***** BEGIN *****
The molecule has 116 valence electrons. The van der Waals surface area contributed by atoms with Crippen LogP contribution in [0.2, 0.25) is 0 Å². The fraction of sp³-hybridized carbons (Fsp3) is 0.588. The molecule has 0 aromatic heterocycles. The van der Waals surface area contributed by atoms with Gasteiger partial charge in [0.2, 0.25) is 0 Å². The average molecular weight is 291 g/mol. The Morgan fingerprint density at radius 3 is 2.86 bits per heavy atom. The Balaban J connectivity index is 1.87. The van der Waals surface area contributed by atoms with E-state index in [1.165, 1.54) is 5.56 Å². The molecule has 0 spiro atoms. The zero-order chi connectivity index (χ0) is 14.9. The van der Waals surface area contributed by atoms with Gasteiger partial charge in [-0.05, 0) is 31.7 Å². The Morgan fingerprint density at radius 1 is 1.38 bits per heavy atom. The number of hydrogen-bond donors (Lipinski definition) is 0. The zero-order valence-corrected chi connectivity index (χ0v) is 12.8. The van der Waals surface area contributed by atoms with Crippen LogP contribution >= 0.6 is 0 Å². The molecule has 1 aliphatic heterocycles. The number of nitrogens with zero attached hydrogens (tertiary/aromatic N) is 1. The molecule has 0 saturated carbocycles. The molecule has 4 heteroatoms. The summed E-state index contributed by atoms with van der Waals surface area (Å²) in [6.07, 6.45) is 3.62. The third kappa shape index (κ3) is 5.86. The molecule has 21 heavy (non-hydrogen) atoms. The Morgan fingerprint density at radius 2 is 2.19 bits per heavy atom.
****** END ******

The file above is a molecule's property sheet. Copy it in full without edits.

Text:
The molecule has 116 valence electrons. The van der Waals surface area contributed by atoms with Crippen LogP contribution in [0.2, 0.25) is 0 Å². The fraction of sp³-hybridized carbons (Fsp3) is 0.588. The molecule has 0 aromatic heterocycles. The van der Waals surface area contributed by atoms with Gasteiger partial charge in [0.2, 0.25) is 0 Å². The average molecular weight is 291 g/mol. The Morgan fingerprint density at radius 3 is 2.86 bits per heavy atom. The Balaban J connectivity index is 1.87. The van der Waals surface area contributed by atoms with E-state index in [1.165, 1.54) is 5.56 Å². The molecule has 0 spiro atoms. The zero-order chi connectivity index (χ0) is 14.9. The van der Waals surface area contributed by atoms with Gasteiger partial charge in [-0.05, 0) is 31.7 Å². The Morgan fingerprint density at radius 1 is 1.38 bits per heavy atom. The number of hydrogen-bond donors (Lipinski definition) is 0. The zero-order valence-corrected chi connectivity index (χ0v) is 12.8. The van der Waals surface area contributed by atoms with Crippen LogP contribution >= 0.6 is 0 Å². The molecule has 1 aliphatic heterocycles. The number of nitrogens with zero attached hydrogens (tertiary/aromatic N) is 1. The molecule has 0 saturated carbocycles. The molecule has 4 heteroatoms. The summed E-state index contributed by atoms with van der Waals surface area (Å²) in [6.07, 6.45) is 3.62. The third kappa shape index (κ3) is 5.86. The molecule has 21 heavy (non-hydrogen) atoms. The Morgan fingerprint density at radius 2 is 2.19 bits per heavy atom.